Water droplet collision
Actualizado: abr 25
First of all, to say that this tutorial is the result of a long tour of instruments (drippers, timed relays, Arduino boards), techniques, devices, methods, tests, consultations and a long etc. that have resulted in what I am going to show you here.
A simple dropper that dropped drops of water on a regular basis at indeterminable intervals of time, was how I started. With this method, you obviously couldn't adjust the drip time or the size of the water droplet. Little by little, investigating and asking people who were far ahead of this was the way to capture the collisions of drops of water with the camera.
The biggest problem was in managing to drop drops of water at the exact point and at the exact moment, while the camera fired and the flashes were also fired at the right moment. (later I will explain why I say flashes and not flash)
Indeed, doing this type of photography requires a lot of patience but also a varied endowment of means to be able to capture that magical moment that the eye is unable to retain.
If you can afford it, I would advise you to have a dedicated space just to take these photographs since mounting and dismounting everything takes time so it is convenient to mount it and be able to have it there just for this.
What I intend with this tutorial is to give you the starting point to take photos of collisions of drops and that from here, either by modifying height values, times, water densities, etc., you experiment and obtain incredible photos.
Most are made with a Canon 40D.
For some time now I do them with a Canon 5D Mark III.
Exposure times are typically very long, causing significant noise in photos, but the 5D has very good noise handling, which dramatically improves photo quality.
You can choose the lens you want (as long as it is not an angle lens), I use the Canon EF 100mm f / 2.8 USM Macro.
We all know that the sharpness that a macro provides at short distances is not obtained with another type of lens. The problem we find is that the depth of field is very small and that is why I always take these photos with a fairly closed aperture between f / 14 to f / 22.
Since the diaphragm is very closed for the reason that I have explained before, it would be logical to think that the flash lighting should be at maximum power to compensate for such a small light input. Nothing is further from reality. If we put the flash at maximum power, the light time is too long to freeze the image and it would be blurred. Therefore I use two or three flashes at a power of 1/32, 1/64 and even 1/128. What we get with this is to have enough light so that the photo does not come out dark and with a very short light time, so the photo will freeze.
Keep in mind that this type of photography is made, as I say, only with the light of the flashes while the camera mirror is raised. And that is why the shutter speed is NOT a determining factor, but the time that the flashes are illuminated. Of course, the room must be dark or in semi-darkness to avoid undesirable lights.
We have to think very well which flashes to buy because the price would have to be multiplied by two or three depending on the number of flashes that we are going to use.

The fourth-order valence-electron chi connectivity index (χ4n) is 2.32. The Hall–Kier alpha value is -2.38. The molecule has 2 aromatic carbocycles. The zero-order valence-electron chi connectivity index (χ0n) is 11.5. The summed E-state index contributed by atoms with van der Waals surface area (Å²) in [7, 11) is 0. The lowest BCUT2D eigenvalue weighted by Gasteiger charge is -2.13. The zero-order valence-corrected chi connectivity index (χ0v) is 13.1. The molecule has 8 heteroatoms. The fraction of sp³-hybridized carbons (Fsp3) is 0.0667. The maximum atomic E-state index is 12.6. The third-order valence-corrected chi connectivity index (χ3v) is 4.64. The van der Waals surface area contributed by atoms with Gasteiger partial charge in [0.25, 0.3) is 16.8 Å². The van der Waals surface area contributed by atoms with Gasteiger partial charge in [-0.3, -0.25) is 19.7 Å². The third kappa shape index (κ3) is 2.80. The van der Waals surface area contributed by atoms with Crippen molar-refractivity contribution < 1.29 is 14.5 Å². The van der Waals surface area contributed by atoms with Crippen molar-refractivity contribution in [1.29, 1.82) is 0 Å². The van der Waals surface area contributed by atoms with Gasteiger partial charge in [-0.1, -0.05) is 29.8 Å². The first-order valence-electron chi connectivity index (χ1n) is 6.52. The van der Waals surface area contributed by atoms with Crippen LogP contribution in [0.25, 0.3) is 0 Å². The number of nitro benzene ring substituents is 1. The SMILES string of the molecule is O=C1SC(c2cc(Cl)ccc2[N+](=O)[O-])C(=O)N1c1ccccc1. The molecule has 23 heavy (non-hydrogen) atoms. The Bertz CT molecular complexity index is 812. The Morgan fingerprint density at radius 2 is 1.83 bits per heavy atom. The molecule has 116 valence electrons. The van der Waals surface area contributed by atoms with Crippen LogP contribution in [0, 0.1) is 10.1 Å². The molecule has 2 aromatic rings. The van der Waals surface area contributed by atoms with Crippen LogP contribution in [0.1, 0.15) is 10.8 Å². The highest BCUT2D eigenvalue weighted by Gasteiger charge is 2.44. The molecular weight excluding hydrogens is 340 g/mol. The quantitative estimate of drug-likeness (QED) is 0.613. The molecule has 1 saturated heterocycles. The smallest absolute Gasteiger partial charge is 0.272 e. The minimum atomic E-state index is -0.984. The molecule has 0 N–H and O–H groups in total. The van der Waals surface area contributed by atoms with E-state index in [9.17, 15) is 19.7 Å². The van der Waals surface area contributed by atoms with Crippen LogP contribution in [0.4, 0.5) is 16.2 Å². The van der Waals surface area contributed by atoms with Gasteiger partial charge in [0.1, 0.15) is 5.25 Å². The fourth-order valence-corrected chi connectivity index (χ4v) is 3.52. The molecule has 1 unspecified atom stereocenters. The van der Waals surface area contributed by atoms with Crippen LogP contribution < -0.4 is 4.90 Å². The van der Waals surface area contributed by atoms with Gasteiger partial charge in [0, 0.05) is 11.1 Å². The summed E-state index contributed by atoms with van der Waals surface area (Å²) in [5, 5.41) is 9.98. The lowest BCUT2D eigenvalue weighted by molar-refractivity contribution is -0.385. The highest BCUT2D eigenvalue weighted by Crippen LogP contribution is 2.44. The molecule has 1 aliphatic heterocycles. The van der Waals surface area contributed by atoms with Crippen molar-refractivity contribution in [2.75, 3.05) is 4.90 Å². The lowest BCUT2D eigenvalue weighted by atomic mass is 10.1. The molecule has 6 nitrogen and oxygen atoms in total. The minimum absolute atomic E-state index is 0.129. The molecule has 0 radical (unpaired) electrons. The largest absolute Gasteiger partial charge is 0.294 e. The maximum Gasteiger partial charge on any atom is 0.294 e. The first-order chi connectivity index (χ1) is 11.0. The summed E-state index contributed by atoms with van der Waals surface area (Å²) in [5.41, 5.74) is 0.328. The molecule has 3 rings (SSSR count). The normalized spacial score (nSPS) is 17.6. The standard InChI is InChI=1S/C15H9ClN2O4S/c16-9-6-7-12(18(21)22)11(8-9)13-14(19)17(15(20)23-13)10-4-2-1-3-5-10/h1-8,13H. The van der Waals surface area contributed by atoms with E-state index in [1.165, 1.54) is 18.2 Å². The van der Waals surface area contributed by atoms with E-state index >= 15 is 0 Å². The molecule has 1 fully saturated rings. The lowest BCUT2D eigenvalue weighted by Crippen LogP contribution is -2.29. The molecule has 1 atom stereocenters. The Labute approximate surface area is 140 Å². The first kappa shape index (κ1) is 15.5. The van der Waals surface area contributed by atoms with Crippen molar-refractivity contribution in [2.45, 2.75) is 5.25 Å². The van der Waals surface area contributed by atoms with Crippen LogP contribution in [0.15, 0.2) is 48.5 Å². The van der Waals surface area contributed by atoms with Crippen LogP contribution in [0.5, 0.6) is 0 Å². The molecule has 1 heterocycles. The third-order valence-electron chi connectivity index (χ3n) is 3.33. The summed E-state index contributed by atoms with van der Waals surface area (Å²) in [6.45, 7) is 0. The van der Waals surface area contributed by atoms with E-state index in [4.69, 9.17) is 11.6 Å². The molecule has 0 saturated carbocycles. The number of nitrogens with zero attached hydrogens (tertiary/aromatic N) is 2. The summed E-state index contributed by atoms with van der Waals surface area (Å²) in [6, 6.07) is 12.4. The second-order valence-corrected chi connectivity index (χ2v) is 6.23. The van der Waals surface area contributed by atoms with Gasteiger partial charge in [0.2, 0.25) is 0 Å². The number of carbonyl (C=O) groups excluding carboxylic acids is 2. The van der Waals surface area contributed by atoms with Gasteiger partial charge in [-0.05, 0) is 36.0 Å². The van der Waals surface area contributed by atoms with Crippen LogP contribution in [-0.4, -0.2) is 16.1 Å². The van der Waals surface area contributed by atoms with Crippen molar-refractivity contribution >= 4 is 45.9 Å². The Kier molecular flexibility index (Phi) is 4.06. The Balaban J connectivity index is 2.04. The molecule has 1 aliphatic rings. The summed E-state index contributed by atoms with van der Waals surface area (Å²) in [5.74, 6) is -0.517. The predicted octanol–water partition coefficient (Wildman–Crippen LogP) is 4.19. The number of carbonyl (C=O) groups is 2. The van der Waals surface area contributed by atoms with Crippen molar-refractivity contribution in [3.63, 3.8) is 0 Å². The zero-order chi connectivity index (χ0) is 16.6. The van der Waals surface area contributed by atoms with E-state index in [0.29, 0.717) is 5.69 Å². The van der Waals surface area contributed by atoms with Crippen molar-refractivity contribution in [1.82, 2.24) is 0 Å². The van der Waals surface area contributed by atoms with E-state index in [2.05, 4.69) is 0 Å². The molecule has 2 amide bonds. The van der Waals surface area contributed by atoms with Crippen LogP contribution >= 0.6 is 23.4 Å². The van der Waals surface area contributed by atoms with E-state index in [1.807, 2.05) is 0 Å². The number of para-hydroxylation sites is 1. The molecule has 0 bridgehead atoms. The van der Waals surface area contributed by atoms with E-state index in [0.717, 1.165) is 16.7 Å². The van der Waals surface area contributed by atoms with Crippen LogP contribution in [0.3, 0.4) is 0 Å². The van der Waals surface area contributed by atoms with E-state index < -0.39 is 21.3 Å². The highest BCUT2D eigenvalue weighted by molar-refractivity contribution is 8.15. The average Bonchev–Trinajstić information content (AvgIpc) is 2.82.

Some have the Yongnuo Speedlite YN560-II and say they do very well. I bought some Vivitar 285 to which I made a modification to be able to vary the intensity to my liking.
In this link I leave you the instructions to make these modifications: https://www.dropbox.com/s/oncxeiok5okoicp/Vivitar 285 Tutorial.pdf? Dl = 0
(Sorry, it was sent to me by Markus Reugels and it has not been translated. )
DRIP AND CONTROL ELEMENTS
The StopShot controller is the device I use to control all the drip elements, flashes and even the camera shooting.
The success of the drop collisions will depend on the configuration of the times.
This controller has an input for the infrared ray sensor (which I show you below) and three RCA outputs where I connect the solenoid valve, the flashes and also the camera.
It also has a microphone input. Sometimes, the time count, we need to be done by sound instead of cutting a beam of infrared rays, but this would be for other types of photographs.
The drops are produced by the opening of a precision solenoid valve that I place at a height of 55 cm. This height is variable, you will have to do multiple tests until you find the height at which the effects you want are produced. The opening time of the solenoid valve, of course, is configurable. The more milliseconds open, the larger the drop of water. The solenoid valve is this:
And it is the one you have to screw into the Mariotte siphon:
The function of the Mariotte siphon is to always maintain the same pressure in the water tank even if it gradually empties.
The next item is an infrared ray sensor:
When the solenoid valve releases a drop of water, it passes through the sensor arc which sends the information of the exact position of the drop of water when it falls to the controller so that it begins the cycle that we have programmed for it.
Of course, these last three elements can be placed on a tripod with a support designed for it.
If we took these photos with only water, the moment of the collision would be endless microdroplets that would not give us the result we expect. Therefore I add between two and three guar gum capsules for every liter of water. (This is variable and to your liking):